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75 Cards in this Set

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When was the Defence of the Realm Act (DORA) passed?
August 1914
What kind of powers did DORA give the government? And list as many examples as you can
DORA gave the government extensive powers to control information and impose fines for a range of new offenses:
-The government could imprison people without trial
-The government could requisition land or buildings
-The government introduced British Summer Time (BST) to give workers more daylight hours
-The sale of alcohol was strictly controlled.
-Pub opening times were restricted to 12-3pm and 6.30-9.30pm
-Beer was watered down and customers were not allowed to buy a round of drinks
-Lights had to be put out or kept to a minimum
-Permits were needed to keep homing pigeons
-It became illegal to talk about military matters in public, light a bonfire, fly a kite, feed bread to wild animals or buy binoculars
DORA also gave government power to censor and control news, only news issued by who could be published?
GHQ (army headquarters) or government departments
What could happen to a newspaper if it published unauthorised material?
The newspaper could be taken to court
What happened to letters written by soldiers?
They were censored by officials in the armed forces
Why did the government censor information?
To ensure the public did not find out about the worst features on the Western Front, especially the heavy casualties and poor living conditions
What was the newspaper created by the troops called and why?
Daily Liar, named after the Daily Mail, it was so subjective.
Which newspaper closed down for 2 weeks and why?
The Globe, after printing an article about a senior politician
The sinking of which ship was not reported until when? and when did it sink?
HMS Audacious, the end of the war. Sunk on 24th October 1914
What did the government set up to contol propaganda and when?
War Propaganda Bureau in September 1914
List 4 authours the War Propaganda recruited
Thomas Hardy, H.G Wells, Sir Arthur Conan Doyle and Rudyard Kipling
In the first 5 years of operation how many things did the Bureau publish?
over 2.5 million
In the early months of the war what did the government use propaganda for?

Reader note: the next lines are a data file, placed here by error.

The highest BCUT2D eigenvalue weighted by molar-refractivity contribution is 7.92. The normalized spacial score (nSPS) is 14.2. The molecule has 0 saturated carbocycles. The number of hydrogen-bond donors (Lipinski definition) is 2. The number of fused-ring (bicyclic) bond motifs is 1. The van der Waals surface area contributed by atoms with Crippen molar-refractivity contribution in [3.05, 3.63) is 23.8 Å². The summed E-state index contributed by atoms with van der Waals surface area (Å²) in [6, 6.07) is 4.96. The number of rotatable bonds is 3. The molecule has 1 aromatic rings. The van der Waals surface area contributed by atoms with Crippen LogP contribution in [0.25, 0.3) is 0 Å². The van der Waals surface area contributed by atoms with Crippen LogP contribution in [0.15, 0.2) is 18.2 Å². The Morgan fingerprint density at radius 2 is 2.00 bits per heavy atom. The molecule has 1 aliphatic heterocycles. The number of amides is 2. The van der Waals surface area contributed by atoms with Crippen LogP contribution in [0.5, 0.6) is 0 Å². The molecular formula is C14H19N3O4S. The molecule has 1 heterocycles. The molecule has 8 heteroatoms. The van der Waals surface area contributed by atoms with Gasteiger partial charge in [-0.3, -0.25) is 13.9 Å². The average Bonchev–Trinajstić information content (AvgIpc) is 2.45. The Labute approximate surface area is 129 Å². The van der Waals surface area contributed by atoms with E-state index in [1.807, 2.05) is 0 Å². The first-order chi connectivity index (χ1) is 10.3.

to ensure support for the war and to encourage men to join the war effort
From 1915, films were made to encourage support for the war effort and in 1916 what film was made and how many people watched it?
The Battle of the Somme, 20 million people watched it.
What happened after the Battle of the Somme was shown in cinemas?
Instead of encouraging support, it actually produced anti-war feelings as it showed pictures of British wounded.
In what year was the Ministry of Information set up to produce films?
1918
Who was the Minister of War?
Lord Herbert Kitchener
Intially, how many volunteers were asked for by Lord Kitchener? And of what age?
100,000 volunteers, aged 19-30
By the end of August 1914 how many men had volunteered?
300,000
In what areas was recruitment most successful?
Areas of high unemployment
For what reasons did men join up?
Out of duty and patriotism, to get away from the boredom of their daily life or they believed that the war would be over by Christmas
After the intial months of the war volunteers slackened off, by December 1914 the number of volunteers had fallen to ....?
117,000
When did volunteer numbers hit 88,000?
Feb 1915
What was the 'Pals battalion'?
A battalion where new recruits were placed in units with friends, fmaily and neighbours to make them feel at home
Why did the government stop recruiting for 'Pal's battalion'?
There were heavy losses on the first day of the Battle of the Somme e.g. Leeds Pals lost 750 out of 900
When was the National Registration Act passed?
July 1915
What did the National Registration Act do?
Meant that all single men,and later married men, aged 16-65 had to give their names
In October 1915 what did the government introduce to encourage men to enlist voluntarily or 'attest' to a duty to enlist if they were asked?
Derby Scheme
What is conscription?
Compulsory military service
When was conscription introduces in Britian and by which Act?
January 1916, by the Military Service Act of January 1916
What did the Military Service Act of 1916 make ... do?
Made unmarried men between ages of 18-41 liable for service in the armed forces
When was the Military Service Act of January 1916 extended to inculde married men?
May 1916
On what 4 grounds could Conscripts claim exempton for?
1) Ill Health
2) reserved occupation (in an industry of national importance)
3) Family responsibilty